After hearing his story, the soldiers decide to look in the cave for any more survivors.  Before heading out, however, George (Joseph Running Fox), an Ojibwe member of the fort’s staff, tells Boyd when a person consumes human flesh and blood, they turn into a Wendigo, gaining preternatural strength and healing powers. Boyd finally has a name for what happened to him on the battlefield, but like with the other scenes, he keeps his emotions to himself in order to avoid giving himself away.

Despite being the lead, Pearce has very few lines in a film that’s already light on dialogue. A great deal of his character’s reactions to the situation around him are conveyed by his uncomfortable silences and attempts to mask his reactions. Bird’s steady close-ups of Pearce do a great deal to help us understand Boyd that may have been lost if the camera work were more traditional and used a lot of medium or wide shots of an ensemble cast.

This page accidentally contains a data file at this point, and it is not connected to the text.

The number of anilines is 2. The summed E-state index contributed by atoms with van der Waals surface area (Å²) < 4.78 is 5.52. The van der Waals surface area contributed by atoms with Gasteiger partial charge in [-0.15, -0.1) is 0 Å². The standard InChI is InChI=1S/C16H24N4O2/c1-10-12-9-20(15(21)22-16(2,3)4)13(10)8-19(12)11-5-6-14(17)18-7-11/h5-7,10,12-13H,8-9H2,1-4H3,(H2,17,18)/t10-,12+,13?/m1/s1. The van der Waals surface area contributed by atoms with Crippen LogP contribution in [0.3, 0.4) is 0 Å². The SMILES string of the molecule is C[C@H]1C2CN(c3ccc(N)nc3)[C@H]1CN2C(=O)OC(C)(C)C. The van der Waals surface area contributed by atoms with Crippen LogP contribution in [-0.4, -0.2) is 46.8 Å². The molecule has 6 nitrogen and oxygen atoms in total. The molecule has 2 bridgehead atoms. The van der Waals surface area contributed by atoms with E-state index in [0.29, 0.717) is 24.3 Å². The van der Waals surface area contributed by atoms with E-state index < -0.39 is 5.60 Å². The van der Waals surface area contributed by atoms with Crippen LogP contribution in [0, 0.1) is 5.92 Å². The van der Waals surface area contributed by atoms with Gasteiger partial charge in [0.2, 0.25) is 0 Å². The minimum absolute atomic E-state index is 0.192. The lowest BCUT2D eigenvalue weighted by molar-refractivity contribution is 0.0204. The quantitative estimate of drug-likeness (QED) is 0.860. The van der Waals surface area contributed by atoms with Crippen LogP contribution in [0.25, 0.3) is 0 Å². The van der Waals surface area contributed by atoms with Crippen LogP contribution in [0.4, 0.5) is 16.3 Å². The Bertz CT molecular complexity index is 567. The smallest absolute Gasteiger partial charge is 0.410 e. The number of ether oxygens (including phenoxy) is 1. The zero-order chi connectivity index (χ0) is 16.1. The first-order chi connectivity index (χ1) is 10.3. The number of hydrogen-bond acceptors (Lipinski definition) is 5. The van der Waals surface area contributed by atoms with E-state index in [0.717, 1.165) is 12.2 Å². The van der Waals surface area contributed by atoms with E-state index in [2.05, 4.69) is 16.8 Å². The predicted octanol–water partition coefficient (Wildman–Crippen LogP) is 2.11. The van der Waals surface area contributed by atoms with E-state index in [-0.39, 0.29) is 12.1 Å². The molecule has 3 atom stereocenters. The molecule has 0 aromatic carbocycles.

Boyd investigates the cave to look for survivors with Reich (Neal McDonough) who gives a comfortably unhinged performance. The score is incredible; the bells and gongs keep the audience feeling off-balance. When Reich goes into the cave, just like with Boyd’s distaste for steak after his traumatic experience, we feel the creeping terror with him. While the film is sometimes classified as a satire or black comedy, and Bird herself has discussed the humor in the film, I don’t personally use either style descriptor. There is a great deal of humor in the movie, but it’s organic to the situation. It’s not gallows humor for its own sake, so the label doesn’t quite fit. If forced to categorize it, I would say it’s a survival horror film.